• Dr Cori

Grape, raisin and currant toxicity in dogs

Currants, raisins and grapes both with and without seeds are toxic to dogs. Foods containing these items such as mince pies, Christmas pudding and raisin bread also have the potential to cause acute kidney failure.

The problem with grape toxicity is that no one has found what the toxic levels are in dogs. We can say that the more grapes that a dog eats the more likely it is for a problem but also there is a significant amount of individual variation between dogs. This means that even one grape can be enough to be toxic in some dogs.


We also do not know the exact process by which the grapes cause kidney damage. Theories include mycotoxins, or a compound called salicylate in the grapes may be the cause. Hopefully in the future with research we will find the exact cause but for now it remains unknown.



If you find that your pet has eaten grapes, raisins or currants you need to immediately head to your veterinary clinic. The sooner action is taken the better in these poisoning cases.


When at the vet clinic your veterinarian will induce vomiting if the ingestion has been recent. This is to get the grapes back out of the body in the hope they will not continue to do harm as they pass through the gastrointestinal tract. We also feed a product called activated charcoal which lines the gastrointestinal tract and helps to stop absorption of the poison.


As the grapes cause kidney damage, it is recommended to start IV fluids for 24-48 hours, and to run blood tests both before and after the 48 hour mark to assess if there is kidney damage. Sometimes pets need to stay on IV fluids for up to a week to help support their kidneys through the poisoning incident. As you can imagine the cost of hospitalisation for 2-7 days is considerable.


If you don’t catch your pet eating grapes the most common sign they present with is vomiting and lethargy around 1-2 days after ingestion. This progresses to abdominal pain, excessive thirst and urination sometimes diarrhoea and extreme lethargy. If it progresses to no urination this is a very poor prognostic indicator and the outlook is much more guarded.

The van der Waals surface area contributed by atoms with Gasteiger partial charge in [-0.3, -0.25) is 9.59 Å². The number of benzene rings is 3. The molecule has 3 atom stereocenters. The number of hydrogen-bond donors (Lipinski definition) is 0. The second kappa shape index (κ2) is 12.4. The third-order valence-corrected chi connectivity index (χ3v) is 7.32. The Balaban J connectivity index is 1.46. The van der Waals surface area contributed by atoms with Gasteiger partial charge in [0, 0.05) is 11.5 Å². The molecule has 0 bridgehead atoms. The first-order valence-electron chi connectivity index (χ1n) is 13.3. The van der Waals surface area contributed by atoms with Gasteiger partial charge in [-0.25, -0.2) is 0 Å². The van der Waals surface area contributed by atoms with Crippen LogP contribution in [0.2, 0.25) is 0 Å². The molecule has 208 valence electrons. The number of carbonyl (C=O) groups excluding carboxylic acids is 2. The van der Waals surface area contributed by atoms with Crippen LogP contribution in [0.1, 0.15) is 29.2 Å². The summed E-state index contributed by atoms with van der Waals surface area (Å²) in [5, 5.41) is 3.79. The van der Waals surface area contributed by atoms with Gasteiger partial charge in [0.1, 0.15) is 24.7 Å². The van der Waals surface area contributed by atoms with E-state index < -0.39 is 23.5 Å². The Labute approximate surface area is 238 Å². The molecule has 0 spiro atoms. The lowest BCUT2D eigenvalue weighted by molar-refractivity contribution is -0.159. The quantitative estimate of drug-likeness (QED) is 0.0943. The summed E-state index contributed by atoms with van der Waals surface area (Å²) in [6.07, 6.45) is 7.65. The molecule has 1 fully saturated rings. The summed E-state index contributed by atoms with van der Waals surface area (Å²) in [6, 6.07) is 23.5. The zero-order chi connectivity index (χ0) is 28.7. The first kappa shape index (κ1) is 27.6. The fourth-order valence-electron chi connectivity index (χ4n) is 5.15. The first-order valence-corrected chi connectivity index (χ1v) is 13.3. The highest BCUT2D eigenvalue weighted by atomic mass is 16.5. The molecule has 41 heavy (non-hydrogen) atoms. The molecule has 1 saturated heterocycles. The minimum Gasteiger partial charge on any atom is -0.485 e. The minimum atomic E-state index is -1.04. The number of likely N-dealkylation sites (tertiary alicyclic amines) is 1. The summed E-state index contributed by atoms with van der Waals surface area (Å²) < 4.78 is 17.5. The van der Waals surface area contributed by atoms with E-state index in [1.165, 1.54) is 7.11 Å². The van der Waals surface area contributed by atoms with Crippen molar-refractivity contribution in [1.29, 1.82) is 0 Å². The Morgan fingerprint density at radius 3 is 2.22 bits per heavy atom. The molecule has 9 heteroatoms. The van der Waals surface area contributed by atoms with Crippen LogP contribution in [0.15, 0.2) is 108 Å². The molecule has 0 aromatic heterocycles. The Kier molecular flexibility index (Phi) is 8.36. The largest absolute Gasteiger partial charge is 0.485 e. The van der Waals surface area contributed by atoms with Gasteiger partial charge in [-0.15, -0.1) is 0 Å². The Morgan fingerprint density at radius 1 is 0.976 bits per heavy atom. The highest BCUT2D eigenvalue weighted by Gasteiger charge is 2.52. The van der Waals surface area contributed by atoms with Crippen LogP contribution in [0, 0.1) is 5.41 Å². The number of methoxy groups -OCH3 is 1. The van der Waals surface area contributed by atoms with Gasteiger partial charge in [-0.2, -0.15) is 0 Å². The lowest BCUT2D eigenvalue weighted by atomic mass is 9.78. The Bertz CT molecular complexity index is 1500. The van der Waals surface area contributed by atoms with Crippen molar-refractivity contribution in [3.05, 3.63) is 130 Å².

There is no definitive way to diagnose grape toxicity, veterinarians are very reliant on the history of ingestion so if you think there is any chance your pet may have eaten grape or grape containing products it’s really important to communicate this to your veterinarian.


There is also no known antidote to grape poisoning, the only treatment we have is supportive so again urgent action is needed if you think your pet has eaten grapes or raisins.



The prognosis depends on the amount eaten and the severity of renal damage. This can be assessed through blood and urine tests. Some patients make a full recovery and others progress to kidney failure and have a very poor prognosis. The inability to make urine is a very bad sign as this is a sign that the kidneys have suffered severe damage and the kidneys cannot regenerate (repair) very well like other parts of the body.



Prevention really is better than cure with grape and raisin toxicity. Keep grapes out of reach of pets and if on a table, place in the middle and watch carefully for your pet trying to jump up to eat the grapes. When you have guests over for gatherings and grapes are on offer just let people know that grapes are toxic to dogs so that no one accidently feeds grapes to your dog.

Fruit loaf and other fruit containing products again should be stored in cupboards or out of reach of pets. They have the potential to be just as fatal as grapes so be on your guard when having these products in the home.

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